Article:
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  • Andrew McGuinness

FFR2 Gm 40: PHI 3, LA 5 - Dropped the Ball


New Year's Resolution for the Flyers: don't be bad.

If only it were that simple. The Philadelphia Flyers lose, 5-3, to the Los Angeles Kings. The first half of this road trip is complete, and the Flyers have somehow only picked up two of a possible six points. The Sharks, Ducks, and Kings are all bottom five in the NHL; the Golden Knights, Coyotes, and Hurricanes, who the Flyers face next, are all top fifteen.

Did I mention that they play league-best Washington the very next day after this road trip ends?

Look, I'm not happy about the Flyers right now, and you shouldn't be, either. The Flyers came out completely flat in a game they needed to win and found themselves down 4-0 after 20 minutes, thanks to two goals for the LA Kings power play, which entered the night 30th in the NHL, and another scored short-handed. The Flyers were out of the game less than eight minutes in when they fell behind 3-0; they wouldn't cut the deficit to two until there were less than three minutes remaining in regulation.

But without watching a single second of this game, or any of the highlights (though they were mostly lowlights this night), the message to take from this game is clear; this is analysis a decade in the making. The Flyers were just beaten by an inferior team with a goalie sporting a sub-.900 save percentage (though, in fairness, Jonathan Quick's talent level is way above that). Their penalty kill stunk. They gave up a shortie. The goalie was pulled at the end of the first period. Claude Giroux was one of the few big guns to find the scoresheet. Could you not dream of a better summary of the 2010s Flyers than this?

This is the way this decade HAD to end. There was simply no other option. This is the culmination of seven and a half seasons of mediocrity - four ended in early April, three less than two weeks later. That stretch was preceded by two outstanding regular season clubs that burned out in the second round, and they were preceded by a unique club with the same mediocrity of the latter years of the decade but a thousand times more clutch. They came up just short of ending what has swelled to the fifth longest Cup drought in the NHL.

But here's the beautiful part: none of that matters. The last ten years don't mean anything to the Flyers anymore. It's the next ten years that mean the world to this organization, none more so than this season. There are still 42 games remaining. The Flyers aren't in a playoff spot by much. But they are in a playoff spot, on pace for their first one-hundred point campaign since 2011-12.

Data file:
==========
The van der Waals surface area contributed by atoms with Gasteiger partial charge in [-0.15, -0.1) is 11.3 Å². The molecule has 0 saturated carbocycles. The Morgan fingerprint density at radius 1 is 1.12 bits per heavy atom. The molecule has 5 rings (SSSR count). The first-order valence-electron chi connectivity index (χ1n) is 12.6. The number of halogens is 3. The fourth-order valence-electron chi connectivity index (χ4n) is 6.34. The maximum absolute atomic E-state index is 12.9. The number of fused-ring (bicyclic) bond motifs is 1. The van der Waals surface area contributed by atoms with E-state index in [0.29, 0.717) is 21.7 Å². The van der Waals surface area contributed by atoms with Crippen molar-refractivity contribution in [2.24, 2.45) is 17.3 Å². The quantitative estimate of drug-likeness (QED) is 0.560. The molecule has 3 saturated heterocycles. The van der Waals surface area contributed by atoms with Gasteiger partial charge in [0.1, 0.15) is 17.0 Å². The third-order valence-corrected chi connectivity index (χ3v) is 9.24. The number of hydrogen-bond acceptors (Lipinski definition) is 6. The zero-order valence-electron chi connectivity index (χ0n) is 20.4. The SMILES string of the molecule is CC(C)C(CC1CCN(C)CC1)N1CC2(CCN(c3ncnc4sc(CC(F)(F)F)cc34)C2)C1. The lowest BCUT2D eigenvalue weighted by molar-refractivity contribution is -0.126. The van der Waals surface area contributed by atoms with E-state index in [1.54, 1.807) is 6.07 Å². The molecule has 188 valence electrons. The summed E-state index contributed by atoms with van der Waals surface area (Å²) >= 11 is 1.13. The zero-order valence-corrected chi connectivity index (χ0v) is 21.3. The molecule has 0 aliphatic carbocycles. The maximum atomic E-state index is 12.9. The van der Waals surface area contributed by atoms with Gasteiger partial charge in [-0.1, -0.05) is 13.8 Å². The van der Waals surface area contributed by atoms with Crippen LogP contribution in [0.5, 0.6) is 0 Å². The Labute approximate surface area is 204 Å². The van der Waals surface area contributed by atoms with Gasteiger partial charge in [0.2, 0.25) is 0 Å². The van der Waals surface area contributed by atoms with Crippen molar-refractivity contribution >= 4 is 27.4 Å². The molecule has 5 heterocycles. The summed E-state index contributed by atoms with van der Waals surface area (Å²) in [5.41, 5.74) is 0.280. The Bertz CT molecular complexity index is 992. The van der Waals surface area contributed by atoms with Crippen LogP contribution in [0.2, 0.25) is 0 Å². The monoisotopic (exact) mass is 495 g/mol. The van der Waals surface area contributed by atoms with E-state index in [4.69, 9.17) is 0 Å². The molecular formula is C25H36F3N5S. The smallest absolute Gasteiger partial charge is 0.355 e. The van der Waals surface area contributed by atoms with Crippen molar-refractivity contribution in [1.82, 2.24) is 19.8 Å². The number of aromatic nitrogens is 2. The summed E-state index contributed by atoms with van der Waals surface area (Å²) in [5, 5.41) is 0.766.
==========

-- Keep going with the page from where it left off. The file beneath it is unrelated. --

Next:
The 2019 part of the 2019-20 Flyers season played out almost exactly like the nine years of this decade that came before it. But there is no precedent for the 2020 section. No stupid stereotypes, sarcastic nicknames, or incompetent players to define 2020 on and off the ice for the Orange and Black. It's up to the current group of players, coaches, and management to begin writing the story that will define the next decade of Flyers hockey.

The 2010s were unlike any decade the Flyers have experienced before, sometimes for better, often for worse. Will the 2020s continue it, or will the Flyers return to the greatness of the mid-1970s when the team didn't just become a perennial Cup contender, they brought home the first and only two Cups in franchise history? Perhaps they will end up somewhere in the middle. Maybe they will reach levels of futility never seen from the Flyers over a consistent stretch. Only time will tell.

The journey to greatness won't be easy. It will likely be full of growing pains and hard lessons. Perhaps Tuesday night was one of those. But the Flyers have achieved success from far worse situations than the one they are in right now. This is an incredibly talented group filled with star power up front, a strong defensive core, and the best goalie they've iced in thirty years. They have one of the most qualified and respected coaching staffs in the NHL. The chance for success is present. All the Flyers have do is the one thing they were unable to achieve in the 2010s - seize it.

We have arrived in a new era of Philadelphia Flyers hockey. The possibilities for where it will go are truly endless. The 2020s will be the most important decade, because it is now the decade the team is in. The heartbreak and underachieving of the last ten teams that came before them cannot be fixed. What can be is the team that took the ice Tuesday in Los Angeles. I don't think anything major needs to be done to achieve that. After all, for most of the season, the Flyers have looked ready to take a step forward. That was a common theme during the 2010s. The 2020s will be all about what that next step truly is, and whether or not it is attainable.

It's time to choose, Flyers. Crush or crumble. All or nothing. Now or never. Fly. Or. Die.